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Consumers Demand More All-Wheel Drive Vehicles

By | March 06, 2014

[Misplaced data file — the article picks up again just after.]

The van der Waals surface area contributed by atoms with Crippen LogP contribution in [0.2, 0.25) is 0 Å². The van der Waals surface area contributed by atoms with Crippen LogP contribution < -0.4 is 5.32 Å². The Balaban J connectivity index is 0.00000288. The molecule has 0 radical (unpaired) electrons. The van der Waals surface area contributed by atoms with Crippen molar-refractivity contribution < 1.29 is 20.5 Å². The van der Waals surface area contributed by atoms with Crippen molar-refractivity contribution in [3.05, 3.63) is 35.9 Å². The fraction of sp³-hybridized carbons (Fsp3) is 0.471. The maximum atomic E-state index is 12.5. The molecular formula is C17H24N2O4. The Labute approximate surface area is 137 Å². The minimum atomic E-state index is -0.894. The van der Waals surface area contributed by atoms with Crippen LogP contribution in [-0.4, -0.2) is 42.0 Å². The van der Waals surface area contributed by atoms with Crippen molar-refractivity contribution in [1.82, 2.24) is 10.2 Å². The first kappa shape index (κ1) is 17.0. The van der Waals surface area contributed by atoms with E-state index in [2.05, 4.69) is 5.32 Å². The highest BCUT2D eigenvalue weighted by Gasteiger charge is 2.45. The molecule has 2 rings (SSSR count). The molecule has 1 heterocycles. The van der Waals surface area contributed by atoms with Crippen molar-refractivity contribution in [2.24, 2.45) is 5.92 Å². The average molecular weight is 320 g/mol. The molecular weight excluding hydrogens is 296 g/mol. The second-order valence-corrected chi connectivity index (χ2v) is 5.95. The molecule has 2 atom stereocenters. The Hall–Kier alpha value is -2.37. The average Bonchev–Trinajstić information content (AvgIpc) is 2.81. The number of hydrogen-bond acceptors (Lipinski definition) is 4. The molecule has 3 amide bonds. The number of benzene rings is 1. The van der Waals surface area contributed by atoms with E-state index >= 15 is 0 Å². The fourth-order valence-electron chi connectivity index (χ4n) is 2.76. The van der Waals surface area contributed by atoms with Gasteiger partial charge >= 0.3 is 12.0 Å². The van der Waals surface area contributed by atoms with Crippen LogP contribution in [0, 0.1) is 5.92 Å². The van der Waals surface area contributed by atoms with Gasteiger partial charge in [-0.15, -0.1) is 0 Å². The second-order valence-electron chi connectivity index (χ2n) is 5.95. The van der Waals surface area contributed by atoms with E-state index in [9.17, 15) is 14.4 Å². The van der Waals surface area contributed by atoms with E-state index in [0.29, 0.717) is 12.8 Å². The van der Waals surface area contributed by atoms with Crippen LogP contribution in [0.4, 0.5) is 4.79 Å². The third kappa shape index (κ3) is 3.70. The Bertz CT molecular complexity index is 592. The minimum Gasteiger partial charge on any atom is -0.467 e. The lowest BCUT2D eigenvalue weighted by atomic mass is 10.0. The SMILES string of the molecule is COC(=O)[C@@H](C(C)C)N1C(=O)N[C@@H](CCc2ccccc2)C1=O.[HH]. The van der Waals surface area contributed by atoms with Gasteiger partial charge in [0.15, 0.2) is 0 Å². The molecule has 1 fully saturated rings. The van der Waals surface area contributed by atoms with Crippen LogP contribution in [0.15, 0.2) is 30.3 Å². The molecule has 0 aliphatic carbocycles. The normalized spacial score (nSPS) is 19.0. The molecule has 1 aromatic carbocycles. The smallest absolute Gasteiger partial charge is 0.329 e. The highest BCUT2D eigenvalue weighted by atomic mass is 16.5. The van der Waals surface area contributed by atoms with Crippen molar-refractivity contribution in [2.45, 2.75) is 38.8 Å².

No longer is all-wheel drive technology meant exclusively for SUVs and trucks. More and more customers are asking for the technology to be offered in smaller vehicles. Thanks to more affordable and fuel-efficient systems, many automakers have placed this technology in midsize sedans. Ford in particular has seen great success with the implementation of the all-wheel drive technology in its passenger cars. U.S. vehicle registrations for Ford's all-wheel drive cars tripled between 2013 and 2009. "All-wheel drive sales continue to outpace the industry overall. Escape and Explorer sold exceptionally well last year. That bumped our numbers. But if you look at Fusion, it's the only midsize sedan among the top five best-selling that even offers all-wheel drive," said Erich Merkle, Ford sales analyst, in a recent statement. Ford's all-wheel drive system is virtually undetectable by the driver, and only engages when the sensors detect slippery conditions. The system monitors road surfaces, and during normal driving conditions, power is shifted to the front wheels. When road conditions aren't ideal, the systems throws power to the real wheels for better traction and control. It's thanks to this technology that Ford has seen growth in the Northeast and Pacific Northwest, with retail shares of Ford passenger cars and utilities growing 2 and 9 percent in these regions respectively. The Ford Escape and Fusion in particular have received record market shares in the Northeast, thanks to the all-wheel drive system. Source: Ford
 
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